Butternut squash butter is like apple butter's quirky cousin with a whole lot of personality, and it pairs beautifully with these mini gluten-free buckwheat scones. Eat them while wearing your warmest, coziest sweater and sipping on a mug of your favorite tea.

Buckwheat Scones With Spiced Butternut Squash Butter [Vegan, Gluten-Free]







Spiced Butternut Squash Butter:

  • 2 cups butternut squash puree*
  • Juice from 1 small lemon
  • 6-8 tablespoons coconut sugar (depending on your sweet tooth)
  • 1 teaspoon freshly grated ginger root
  • 1/2 teaspoon garam masala
  • 1/4 teaspoon ground cardamom

Mini Buckwheat Scones:

  • 1/4 cup brown rice flour
  • 1/4 cup buckwheat flour, plus more for the work surface
  • 1/4 cup arrowroot flour
  • 1/2 teaspoon xanthan gum
  • 1 teaspoon baking powder
  • 1/4 teaspoon sea salt
  • 2 tablespoons coconut sugar or raw sugar
  • 1/4 cup solid coconut oil (chill in the fridge if necessary)
  • 1/4 cup cold unsweetened applesauce
  • 1/4 cup cold coconut milk, cashew milk, or almond milk


To Make the Squash Butter:

  1. Combine all of the ingredients in a wide saucepan.
  2. Stir well, then gently bring the mixture to a low boil over medium-high heat, stirring often. Once it starts to sputter, turn the heat down to medium low.
  3. Cook the mixture over medium-low for about 30 minutes, stirring often until it has thickened and reduced by a quarter.
  4. Taste the mixture as it cooks and add more spices if you wish.
  5. Cool the butter, then store it in an airtight container in the fridge. Serve with buckwheat scones or eat straight-up with a spoon. Makes about 1 1/2 cups.

To Make the Scones:

  1. Preheat your oven to 350°F and line a baking sheet with parchment paper.
  2. Combine the flours, xanthan gum, baking powder, sea salt, and coconut sugar in a bowl and whisk to combine.
  3. Add the solid coconut oil and cut it into the dry ingredients with either a fork or a pastry blender until the mixture looks crumbly and the oil is in small pieces. Park this mixture in the freezer for 5-10 minutes.
  4. During that time, whisk together the applesauce and coconut milk in a small bowl. Remove the bowl with the dry ingredients from the freezer and add the liquid mixture to it.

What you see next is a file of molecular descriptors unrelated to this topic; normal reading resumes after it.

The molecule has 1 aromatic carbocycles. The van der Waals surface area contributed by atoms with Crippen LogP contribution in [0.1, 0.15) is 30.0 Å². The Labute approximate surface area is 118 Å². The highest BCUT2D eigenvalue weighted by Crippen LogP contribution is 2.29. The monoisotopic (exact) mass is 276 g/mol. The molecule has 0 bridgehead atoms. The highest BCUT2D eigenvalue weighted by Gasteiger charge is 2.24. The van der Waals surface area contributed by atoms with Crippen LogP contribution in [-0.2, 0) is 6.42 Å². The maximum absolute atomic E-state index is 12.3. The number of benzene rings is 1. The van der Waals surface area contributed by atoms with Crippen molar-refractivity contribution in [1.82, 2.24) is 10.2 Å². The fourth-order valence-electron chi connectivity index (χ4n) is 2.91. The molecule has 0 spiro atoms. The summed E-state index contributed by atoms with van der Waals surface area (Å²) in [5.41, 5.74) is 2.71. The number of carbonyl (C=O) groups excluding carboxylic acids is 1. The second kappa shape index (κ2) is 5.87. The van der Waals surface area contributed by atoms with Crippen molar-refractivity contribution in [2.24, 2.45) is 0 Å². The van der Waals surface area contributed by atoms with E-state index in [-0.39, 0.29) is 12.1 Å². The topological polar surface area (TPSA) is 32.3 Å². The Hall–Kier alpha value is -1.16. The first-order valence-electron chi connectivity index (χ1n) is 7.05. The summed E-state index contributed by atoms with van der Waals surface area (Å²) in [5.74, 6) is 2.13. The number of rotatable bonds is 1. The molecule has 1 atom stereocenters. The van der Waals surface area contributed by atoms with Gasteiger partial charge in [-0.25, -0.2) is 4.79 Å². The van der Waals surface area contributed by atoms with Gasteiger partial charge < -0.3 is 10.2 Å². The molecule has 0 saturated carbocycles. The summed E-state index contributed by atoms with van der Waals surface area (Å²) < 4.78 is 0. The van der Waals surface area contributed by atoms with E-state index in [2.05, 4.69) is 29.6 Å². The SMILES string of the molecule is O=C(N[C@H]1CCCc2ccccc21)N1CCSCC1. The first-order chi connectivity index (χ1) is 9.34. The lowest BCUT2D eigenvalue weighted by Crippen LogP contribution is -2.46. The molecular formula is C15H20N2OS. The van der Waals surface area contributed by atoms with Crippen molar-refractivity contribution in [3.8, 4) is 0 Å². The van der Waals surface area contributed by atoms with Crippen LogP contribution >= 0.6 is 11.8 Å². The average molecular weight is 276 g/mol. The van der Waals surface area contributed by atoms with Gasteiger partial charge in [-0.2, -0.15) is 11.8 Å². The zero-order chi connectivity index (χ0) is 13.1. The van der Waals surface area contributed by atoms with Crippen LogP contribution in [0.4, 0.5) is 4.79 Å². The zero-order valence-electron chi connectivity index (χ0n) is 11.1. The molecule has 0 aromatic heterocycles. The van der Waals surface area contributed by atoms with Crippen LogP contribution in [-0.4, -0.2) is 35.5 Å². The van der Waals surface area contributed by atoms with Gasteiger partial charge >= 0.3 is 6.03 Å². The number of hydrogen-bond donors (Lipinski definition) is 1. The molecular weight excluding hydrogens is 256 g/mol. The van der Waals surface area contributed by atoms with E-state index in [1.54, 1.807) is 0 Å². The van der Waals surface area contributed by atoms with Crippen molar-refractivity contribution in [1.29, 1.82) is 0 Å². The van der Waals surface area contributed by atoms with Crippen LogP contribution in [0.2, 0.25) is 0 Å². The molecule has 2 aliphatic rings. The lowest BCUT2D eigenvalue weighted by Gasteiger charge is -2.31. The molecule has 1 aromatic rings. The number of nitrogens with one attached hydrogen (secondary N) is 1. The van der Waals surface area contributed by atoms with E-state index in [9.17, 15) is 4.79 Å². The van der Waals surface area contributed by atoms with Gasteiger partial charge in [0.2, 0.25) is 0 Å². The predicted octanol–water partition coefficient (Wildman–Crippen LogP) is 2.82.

5. Using a spatula, mix the two together until the dough comes together into a ball. If it looks a bit dry, add a tiny splash of coconut milk.
  6. Once the dough has come together, divide it into equal halves. Form each half roughly into a ball. Dust your work surface and hands with some buckwheat flour, then put half of the dough down. Gently form it into a flat, circular disc that is about one inch thick.
  7. Using a knife, cut the circle into six equal wedges. Place the wedges at least one inch apart on your prepared baking sheet. Repeat this process with the remaining half of the dough.
  8. When you have all of the wedges on your baking sheet. Park it in the freezer for 5-10 minutes. After that time, remove the baking sheet from the freezer and put it directly into your preheated oven.
  9. Bake the scones for 10 minutes, then rotate the tray (front to back, back to front) and continue baking for an additional five minutes until the scones are firm and the bottoms are golden.
  10. Remove from the oven and cool a few minutes before eating. Serve with spiced butternut butter or your favorite preserves.


*to make your own butternut squash puree, cut 2 small/medium butternut squashes in half lengthwise. Scoop out all of the seeds, then place the halves cut side down onto a lined baking sheet. Roast them in a 375 degree oven for about 45 minutes until the flesh is soft. Once the squash is ready, remove it from the oven and let it cool until you are able to handle it safely. Scoop the flesh away from the skin and puree it in a blender or food processor. I got slightly more than 2 cups of puree from 2 small/medium butternut squash.


Nutritional Information

Per Serving: Calories: 130 | Carbs: 22 g | Fat: 5 g | Protein: 1 g | Sodium: 3 mg | Sugar: 11 g Note: The information shown is based on available ingredients and preparation. It should not be considered a substitute for a professional nutritionist’s advice.